How about prior to the current building? Prior to the Indian Creek Building, the site was the home of Charley Vietzen, a German immigrant who operated Charlie’s Place Saloon on the corner of 4th and Capital Way where the US Bank is now. Each day on his way to work, he would have had to cross a bridge over the Swantown Slough (which was later filled as described above.) Before Mr. Vietzen, of course, this location would have been occupied for millennia by early ancestors of the Squaxin Island Tribe.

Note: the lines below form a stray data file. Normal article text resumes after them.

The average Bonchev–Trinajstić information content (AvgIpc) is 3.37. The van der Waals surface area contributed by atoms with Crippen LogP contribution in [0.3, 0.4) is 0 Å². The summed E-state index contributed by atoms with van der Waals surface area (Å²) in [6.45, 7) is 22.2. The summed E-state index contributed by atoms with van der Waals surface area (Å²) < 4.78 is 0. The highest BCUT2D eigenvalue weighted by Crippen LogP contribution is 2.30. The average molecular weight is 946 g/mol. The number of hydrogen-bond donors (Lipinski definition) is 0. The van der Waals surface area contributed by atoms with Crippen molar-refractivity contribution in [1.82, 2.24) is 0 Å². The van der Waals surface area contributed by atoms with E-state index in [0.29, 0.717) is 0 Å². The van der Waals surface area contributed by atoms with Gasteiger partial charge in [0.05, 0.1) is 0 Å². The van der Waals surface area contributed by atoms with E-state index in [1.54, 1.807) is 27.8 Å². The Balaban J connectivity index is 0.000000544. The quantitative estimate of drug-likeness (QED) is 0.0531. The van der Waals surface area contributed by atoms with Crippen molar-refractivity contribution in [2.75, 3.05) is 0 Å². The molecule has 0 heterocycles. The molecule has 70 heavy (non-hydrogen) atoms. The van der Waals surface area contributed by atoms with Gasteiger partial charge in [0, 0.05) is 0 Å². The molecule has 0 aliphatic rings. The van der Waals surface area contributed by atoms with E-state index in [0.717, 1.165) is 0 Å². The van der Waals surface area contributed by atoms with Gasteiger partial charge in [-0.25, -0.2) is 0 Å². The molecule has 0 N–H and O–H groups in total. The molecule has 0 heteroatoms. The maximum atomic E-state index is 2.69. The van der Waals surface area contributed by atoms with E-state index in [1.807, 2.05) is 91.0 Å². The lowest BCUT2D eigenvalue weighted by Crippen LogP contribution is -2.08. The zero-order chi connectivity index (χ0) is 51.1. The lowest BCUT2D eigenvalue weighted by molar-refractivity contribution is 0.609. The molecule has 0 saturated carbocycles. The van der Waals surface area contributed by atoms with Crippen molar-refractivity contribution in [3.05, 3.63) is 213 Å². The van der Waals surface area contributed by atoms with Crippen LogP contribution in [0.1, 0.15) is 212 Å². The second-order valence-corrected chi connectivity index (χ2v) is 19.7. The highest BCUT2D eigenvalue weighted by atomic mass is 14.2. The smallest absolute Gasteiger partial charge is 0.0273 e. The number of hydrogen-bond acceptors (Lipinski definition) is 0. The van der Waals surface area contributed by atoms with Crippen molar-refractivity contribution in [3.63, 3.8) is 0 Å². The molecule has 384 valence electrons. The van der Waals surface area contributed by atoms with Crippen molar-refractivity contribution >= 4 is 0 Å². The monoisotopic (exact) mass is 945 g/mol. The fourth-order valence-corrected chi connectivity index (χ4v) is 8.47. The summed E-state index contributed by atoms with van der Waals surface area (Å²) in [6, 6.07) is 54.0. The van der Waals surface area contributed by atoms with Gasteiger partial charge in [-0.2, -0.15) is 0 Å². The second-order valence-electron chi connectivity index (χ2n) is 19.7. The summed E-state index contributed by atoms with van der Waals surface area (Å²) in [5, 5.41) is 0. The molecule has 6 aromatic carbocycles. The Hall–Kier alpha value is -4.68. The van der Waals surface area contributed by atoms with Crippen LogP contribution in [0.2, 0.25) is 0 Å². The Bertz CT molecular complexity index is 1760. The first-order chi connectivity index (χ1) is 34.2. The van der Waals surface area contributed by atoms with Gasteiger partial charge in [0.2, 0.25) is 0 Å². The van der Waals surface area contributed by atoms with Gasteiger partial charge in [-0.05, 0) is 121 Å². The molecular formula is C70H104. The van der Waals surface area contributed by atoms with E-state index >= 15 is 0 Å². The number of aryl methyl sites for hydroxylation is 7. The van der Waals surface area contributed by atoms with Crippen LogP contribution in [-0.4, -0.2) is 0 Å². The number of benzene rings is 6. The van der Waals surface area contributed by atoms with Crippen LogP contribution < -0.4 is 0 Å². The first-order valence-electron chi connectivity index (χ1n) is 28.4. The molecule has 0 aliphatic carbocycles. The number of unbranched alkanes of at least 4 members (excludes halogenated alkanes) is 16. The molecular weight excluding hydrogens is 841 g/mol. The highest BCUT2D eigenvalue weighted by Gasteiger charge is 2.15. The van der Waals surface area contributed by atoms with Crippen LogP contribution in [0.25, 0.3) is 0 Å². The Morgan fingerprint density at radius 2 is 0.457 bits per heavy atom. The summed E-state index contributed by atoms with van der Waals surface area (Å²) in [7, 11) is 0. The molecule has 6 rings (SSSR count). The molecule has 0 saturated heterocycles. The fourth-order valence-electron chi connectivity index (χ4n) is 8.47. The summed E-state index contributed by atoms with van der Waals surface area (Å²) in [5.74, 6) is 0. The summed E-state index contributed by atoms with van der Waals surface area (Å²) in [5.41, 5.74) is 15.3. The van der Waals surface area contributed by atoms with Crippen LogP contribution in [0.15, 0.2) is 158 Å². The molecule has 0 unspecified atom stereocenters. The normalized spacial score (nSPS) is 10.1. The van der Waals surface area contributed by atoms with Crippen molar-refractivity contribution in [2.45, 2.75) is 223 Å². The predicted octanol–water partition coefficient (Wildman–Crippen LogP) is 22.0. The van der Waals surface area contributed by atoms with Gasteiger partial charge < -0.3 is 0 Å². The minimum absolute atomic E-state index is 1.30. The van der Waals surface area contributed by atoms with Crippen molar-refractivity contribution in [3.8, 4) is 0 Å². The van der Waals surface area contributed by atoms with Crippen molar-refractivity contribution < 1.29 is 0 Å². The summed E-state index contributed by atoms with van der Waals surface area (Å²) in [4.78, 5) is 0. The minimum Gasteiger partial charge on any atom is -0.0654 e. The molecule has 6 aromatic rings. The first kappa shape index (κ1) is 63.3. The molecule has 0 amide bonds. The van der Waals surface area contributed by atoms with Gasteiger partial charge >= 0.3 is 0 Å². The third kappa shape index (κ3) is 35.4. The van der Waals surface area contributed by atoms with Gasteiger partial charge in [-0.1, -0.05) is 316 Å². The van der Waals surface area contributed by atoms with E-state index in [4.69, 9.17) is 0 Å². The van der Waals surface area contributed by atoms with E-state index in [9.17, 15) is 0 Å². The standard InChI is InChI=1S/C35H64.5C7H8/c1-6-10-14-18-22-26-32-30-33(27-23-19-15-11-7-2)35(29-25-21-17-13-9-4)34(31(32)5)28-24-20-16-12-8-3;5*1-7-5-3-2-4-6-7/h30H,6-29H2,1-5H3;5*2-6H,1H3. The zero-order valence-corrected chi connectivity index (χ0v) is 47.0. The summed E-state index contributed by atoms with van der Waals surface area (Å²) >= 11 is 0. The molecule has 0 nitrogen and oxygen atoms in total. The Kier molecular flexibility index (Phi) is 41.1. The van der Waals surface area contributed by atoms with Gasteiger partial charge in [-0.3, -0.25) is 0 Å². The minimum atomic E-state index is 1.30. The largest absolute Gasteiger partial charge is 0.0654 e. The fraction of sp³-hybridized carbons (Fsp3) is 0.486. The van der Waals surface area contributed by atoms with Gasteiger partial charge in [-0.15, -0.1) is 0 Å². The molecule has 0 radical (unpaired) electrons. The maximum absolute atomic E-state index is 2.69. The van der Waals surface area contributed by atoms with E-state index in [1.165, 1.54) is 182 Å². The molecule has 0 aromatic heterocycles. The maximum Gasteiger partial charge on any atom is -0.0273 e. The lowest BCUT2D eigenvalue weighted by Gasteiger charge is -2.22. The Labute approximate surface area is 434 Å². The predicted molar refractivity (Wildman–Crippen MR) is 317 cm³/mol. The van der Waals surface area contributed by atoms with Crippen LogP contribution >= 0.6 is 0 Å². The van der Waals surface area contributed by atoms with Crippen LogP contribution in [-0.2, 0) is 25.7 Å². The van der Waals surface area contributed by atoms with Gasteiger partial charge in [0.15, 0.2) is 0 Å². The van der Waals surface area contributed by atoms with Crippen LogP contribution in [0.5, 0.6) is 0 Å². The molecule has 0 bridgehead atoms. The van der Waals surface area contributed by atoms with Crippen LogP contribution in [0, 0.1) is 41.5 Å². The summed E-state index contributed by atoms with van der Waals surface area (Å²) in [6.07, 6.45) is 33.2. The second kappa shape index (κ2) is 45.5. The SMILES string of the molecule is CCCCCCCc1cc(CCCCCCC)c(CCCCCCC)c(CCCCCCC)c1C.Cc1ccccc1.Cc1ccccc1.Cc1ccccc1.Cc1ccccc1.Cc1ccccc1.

Today, and most days, I think about all the people who have occupied this space before me. It’s been a good home for me, and I enjoy my neighbors Doo’ps Copy Tech and Courtyard Antiques. I hope the next time you are here you take a look around to appreciate the building and it’s location as much as I do.